New Planning Appeal Procedures
One of the Government’s key aims of the Planning Act 2008 was to speed up the appeals process and make the system ‘proportionate’ to the proposal under consideration. As a result, a number of changes have been made to the appeals process. The changes came in effect on 6th April 2009 and can be summarised as follows:
Nature and Content of Documents
Both sides in an appeal must ensure that their appeal documents are clear. Appellants must ensure that the Grounds of Appeal relate to the proposal as refused at application stage, without any substantial changes that could prejudice any party. All sides should be confident of their case and should not need to commission further evidence.
Choosing the Appeal method
The Planning Inspectorate will now decide on the appeal method (Written Representation, Hearing or Public Inquiry). This applies to both planning and enforcement appeals. Both the Appellant and the
Local Planning Authority will have the opportunity to express their opinion on the choice made.
In light of the loss of the right to choose the appeal method, both parties can now claim costs as part
of a Written Representation appeal.
Householder Appeal Service
There is now a new streamlined appeal procedure for Householders. Appeals must now be made within 12 weeks, with the Planning Inspectorate making the decision within 8 weeks. The new system is mandatory for householder applications.
Changes to Hearing and Inquiry Documents
Parties to an appeal will no longer be able to submit final comments for Hearings or Inquiries at the nine week stage. In addition, the Statement of Common Ground must be agreed and submitted at the 6 week stage.
Correction of Errors
The Inspectorate will no longer need permission to correct a minor error in a Planning Inspector’s decision under what is known as the Slip Rule’ (i.e. a minor error that does not materially affect the decision).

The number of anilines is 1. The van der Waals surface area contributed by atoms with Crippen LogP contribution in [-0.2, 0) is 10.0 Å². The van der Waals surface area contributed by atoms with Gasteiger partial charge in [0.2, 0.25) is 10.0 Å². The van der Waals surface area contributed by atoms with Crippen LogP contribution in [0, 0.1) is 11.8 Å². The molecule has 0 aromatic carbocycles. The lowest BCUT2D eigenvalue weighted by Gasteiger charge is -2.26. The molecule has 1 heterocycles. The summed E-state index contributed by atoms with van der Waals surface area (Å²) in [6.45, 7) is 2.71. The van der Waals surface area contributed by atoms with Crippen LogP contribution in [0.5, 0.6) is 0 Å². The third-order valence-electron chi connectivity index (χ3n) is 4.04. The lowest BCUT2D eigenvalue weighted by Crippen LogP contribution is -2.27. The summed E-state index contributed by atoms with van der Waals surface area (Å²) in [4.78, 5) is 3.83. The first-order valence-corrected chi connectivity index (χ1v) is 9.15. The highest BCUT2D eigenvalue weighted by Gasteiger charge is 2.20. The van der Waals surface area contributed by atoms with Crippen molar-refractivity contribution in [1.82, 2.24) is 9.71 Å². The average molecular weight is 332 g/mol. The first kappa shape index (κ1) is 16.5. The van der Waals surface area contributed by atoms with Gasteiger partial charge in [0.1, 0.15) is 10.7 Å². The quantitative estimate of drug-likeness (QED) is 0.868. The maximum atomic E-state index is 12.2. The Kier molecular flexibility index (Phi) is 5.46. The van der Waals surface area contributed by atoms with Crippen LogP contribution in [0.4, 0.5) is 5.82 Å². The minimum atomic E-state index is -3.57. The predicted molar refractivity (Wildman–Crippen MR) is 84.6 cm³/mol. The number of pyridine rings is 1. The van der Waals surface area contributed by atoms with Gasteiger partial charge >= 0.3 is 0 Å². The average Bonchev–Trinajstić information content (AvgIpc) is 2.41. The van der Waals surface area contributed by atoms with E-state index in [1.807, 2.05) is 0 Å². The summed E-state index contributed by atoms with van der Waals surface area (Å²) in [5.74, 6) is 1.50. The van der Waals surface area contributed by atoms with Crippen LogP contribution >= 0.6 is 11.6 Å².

Keeping to Timetable
The need to keep to the timetable issued at the start of the appeal process is re-emphasised, as is the need to continue dialogue to establish the relevant issues.
At last! Some changes to the planning regime which have the genuine potential to speed up the process without compromising the quality of decision making – or do they? There is much to commend the latest changes in appeals procedures and the accompanying award of costs circular. The removal of householder appeals into a streamlined bespoke service, with a 12 week deadline to appeal and an 8 week turnaround, will hopefully make the planning system less frustrating for “one time” users. This has to be a good thing for the reputation of the whole profession.
For those that work within the system on a “professional” basis, there is also much to be welcomed. The extension of cost awards to include Written Representations procedures should remove many appeals currently in the more time consuming and resource hungry Hearings route. This in turn will lead to efficient use of Inspector’s time. The abbreviation of timescales at Hearing and Inquiry stage should also encourage appellants to thoroughly establish their full case at application – again this can only benefit all parties involved.
The other key change – PINS deciding the method of appeal (Written Representations, Hearing or Inquiry) – may avoid unnecessary or vexatious use of the Hearing and Inquiry options. The emphasis will still be on appellants and local planning authorities to agree the preferred choice of appeal method, but the final decision will be with PINS.
Whilst there is an ability to “question” PINS’ decision about method, (and a formal review process within PINS exists), time will tell how reasonably this power is exercised.
Finally, to Statements of Common Ground. It appears that PINS are keen to place far more emphasis on Statements of Common Ground. These are considered, if used properly, to have the potential to materially narrow down the issues for debate at Hearing or Inquiry. Failure to participate fully in production of a Statement of Common Ground may well be considered grounds for an award of costs in itself. It is not clear though, how parties to an appeal or an inspector will be able to respond to third party issues raised during a Hearing or Inquiry, if they object to issues already “agreed” between the principal parties, and for which no evidence has therefore been prepared. Will new evidence be allowed this late in the process?
Generally, these changes are to be welcomed. They have the potential to reduce an unnecessary burden on PINS, to the benefit of all involved in the system. The emphasis will increasingly be on applicants to get their homes fully in order at the application stage – as the opportunity to introduce new information at appeal is reduced.
Keith Fenwick - Director
0121 410 2703
020 7499 1982